22 May 2003 Edition

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No more stalling on Ombudsman for Children

Speaking at a press conference in Dublin on Wednesday, representatives of the Children's Rights Alliance and its member organisations called on the government to keep its promises to children by creating the Office of Ombudsman of Children. Seven years after it was first promised and more than a year since it was passed into law, the Office of Ombudsman for Children has still not been established and the post remains unadvertised and vacant.

Longtime campaigner for the rights of homeless youth Fr Peter McVerry said: "Children urgently need an independent champion who can stand up for their rights and hold statutory bodies and public officials accountable when they fail to meet their responsibilities to children. The Act to establish the Ombudsman for Children has been passed and funds have been included in the Budget, but now we learn that the Minister for Finance continues to withhold expenditure approval. Minister McCreevy must now stop stalling and permit the Office to be established."

ISPCC Chief Executive Paul Gilligan warned that the Irish child protection system is still in need of radical reform and development. "The Children First Guidelines launched in 1999 have not been fully implemented, the lack of Garda vetting those seeking to work with children represents a major child protection risk and the 'out of hours' service for children at risk remains totally inadequate," he said. "The Ombudsman for Children will have a major role to play in ensuring that the inadequacies of the child protection system are corrected. In the absence of the Ombudsman, it is likely that these systemic deficiencies will persist and continue to add to Irish society's inability to adequately protect children."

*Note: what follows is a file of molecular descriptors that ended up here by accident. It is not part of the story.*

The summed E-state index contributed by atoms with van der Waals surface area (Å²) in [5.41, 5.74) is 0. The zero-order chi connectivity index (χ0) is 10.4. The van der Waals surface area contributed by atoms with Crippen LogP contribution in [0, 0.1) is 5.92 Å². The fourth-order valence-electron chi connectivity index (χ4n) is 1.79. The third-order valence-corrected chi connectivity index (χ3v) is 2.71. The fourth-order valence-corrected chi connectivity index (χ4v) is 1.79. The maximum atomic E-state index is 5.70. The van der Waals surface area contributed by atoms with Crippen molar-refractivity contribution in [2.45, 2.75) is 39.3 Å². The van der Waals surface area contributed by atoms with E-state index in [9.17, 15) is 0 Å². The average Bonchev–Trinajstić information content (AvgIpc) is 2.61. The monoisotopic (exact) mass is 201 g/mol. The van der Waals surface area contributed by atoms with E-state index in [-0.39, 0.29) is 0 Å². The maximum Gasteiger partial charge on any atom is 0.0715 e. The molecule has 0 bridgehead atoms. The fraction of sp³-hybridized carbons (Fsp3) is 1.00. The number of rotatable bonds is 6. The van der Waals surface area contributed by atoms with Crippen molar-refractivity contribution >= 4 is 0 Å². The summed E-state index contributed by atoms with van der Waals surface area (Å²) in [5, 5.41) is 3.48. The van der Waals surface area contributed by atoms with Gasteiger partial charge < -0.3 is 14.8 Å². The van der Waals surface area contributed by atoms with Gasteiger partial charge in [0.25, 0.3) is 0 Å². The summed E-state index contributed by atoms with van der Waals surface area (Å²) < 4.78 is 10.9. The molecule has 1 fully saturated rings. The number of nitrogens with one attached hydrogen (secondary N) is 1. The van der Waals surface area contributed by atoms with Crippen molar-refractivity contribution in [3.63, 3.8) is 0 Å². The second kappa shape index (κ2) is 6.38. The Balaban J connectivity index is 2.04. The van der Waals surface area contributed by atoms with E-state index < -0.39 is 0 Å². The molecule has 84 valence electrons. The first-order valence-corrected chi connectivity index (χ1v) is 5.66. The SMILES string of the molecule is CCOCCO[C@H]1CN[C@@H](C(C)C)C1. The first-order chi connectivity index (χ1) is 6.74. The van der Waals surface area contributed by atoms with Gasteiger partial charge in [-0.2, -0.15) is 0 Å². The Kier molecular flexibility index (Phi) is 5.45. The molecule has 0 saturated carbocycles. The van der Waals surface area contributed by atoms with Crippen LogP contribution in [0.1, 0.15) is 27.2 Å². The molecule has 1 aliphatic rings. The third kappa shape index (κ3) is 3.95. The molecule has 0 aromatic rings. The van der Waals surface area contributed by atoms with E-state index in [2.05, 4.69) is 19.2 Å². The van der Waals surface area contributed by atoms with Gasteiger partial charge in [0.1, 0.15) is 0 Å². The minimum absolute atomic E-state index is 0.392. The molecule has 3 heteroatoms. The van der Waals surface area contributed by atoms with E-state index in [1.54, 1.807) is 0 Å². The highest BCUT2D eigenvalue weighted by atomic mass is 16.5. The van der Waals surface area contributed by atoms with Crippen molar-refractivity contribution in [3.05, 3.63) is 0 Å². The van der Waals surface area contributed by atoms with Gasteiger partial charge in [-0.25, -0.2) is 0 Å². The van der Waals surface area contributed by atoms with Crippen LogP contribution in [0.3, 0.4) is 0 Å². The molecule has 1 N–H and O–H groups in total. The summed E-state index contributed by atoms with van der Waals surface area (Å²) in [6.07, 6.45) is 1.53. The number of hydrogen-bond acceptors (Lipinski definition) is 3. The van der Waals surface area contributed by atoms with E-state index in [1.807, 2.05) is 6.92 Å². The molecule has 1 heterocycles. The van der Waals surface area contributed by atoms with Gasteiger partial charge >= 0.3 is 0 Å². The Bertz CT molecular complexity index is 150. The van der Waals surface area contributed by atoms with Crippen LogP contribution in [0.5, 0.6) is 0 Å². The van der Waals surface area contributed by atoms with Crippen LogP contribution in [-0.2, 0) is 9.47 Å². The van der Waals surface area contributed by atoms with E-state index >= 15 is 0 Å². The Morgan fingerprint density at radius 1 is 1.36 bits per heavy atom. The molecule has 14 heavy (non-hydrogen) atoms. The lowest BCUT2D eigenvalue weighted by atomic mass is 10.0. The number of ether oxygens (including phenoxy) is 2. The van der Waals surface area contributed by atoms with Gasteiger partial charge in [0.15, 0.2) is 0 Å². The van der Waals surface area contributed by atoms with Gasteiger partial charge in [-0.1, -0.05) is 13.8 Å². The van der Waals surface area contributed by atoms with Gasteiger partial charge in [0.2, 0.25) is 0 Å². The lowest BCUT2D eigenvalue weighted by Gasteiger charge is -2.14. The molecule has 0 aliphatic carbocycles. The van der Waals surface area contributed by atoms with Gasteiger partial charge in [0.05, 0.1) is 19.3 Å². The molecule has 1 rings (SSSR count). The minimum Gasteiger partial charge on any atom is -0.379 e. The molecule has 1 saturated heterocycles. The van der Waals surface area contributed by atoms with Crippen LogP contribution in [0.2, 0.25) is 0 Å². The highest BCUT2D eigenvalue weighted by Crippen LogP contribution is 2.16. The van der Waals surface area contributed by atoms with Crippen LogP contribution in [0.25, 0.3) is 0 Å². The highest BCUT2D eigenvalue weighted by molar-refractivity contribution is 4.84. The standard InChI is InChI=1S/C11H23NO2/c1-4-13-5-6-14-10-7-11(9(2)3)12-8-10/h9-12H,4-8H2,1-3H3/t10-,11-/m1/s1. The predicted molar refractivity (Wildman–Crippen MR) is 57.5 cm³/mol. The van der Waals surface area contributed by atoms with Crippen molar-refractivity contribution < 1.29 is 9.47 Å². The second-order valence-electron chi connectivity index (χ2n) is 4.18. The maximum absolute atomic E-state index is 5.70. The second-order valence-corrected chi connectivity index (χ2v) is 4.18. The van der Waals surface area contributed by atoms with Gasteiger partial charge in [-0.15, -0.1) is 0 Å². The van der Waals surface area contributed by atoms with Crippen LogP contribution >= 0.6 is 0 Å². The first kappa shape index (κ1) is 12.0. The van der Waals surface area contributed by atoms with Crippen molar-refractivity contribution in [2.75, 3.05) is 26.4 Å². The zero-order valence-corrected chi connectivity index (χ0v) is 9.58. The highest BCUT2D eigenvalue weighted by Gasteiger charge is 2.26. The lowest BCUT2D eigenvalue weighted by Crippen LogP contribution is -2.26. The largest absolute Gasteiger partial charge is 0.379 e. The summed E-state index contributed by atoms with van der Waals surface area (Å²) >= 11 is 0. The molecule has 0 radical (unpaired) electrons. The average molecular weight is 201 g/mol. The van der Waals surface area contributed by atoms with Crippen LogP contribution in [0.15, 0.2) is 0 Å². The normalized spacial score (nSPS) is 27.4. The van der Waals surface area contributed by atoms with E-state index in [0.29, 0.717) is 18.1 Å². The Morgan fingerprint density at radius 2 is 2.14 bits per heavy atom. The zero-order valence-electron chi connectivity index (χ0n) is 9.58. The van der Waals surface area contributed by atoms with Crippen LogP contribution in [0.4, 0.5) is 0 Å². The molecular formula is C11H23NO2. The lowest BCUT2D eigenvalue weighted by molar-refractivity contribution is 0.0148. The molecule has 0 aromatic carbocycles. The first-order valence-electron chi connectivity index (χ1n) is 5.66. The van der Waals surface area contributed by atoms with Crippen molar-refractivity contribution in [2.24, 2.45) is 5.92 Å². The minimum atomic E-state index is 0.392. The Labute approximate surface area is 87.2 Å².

The government's official line is that work to create the Office is "ongoing" and that something will be done (without explaining exactly what) by April 2004 - two years after the Act was passed, four years after it was promised in the National Children's Strategy and eight years after the initial government commitment to its establishment.

"These delays directly affect the most vulnerable children in our society," said Raymond Dooley, Chief Executive of the Children's Rights Alliance. "Children in care, children with special health and educational needs, children with disabilities and children living in poverty have been left without a strong, independent champion to promote their interests. Their stories fill the newspapers. 'No social workers for children, inspection finds', 'Children going to school hungry' and 'Abused children waiting months for clinic check' read the headlines. Their needs have been neglected and their rights ignored. The need for an Ombudsman for Children has never been greater than it is today."

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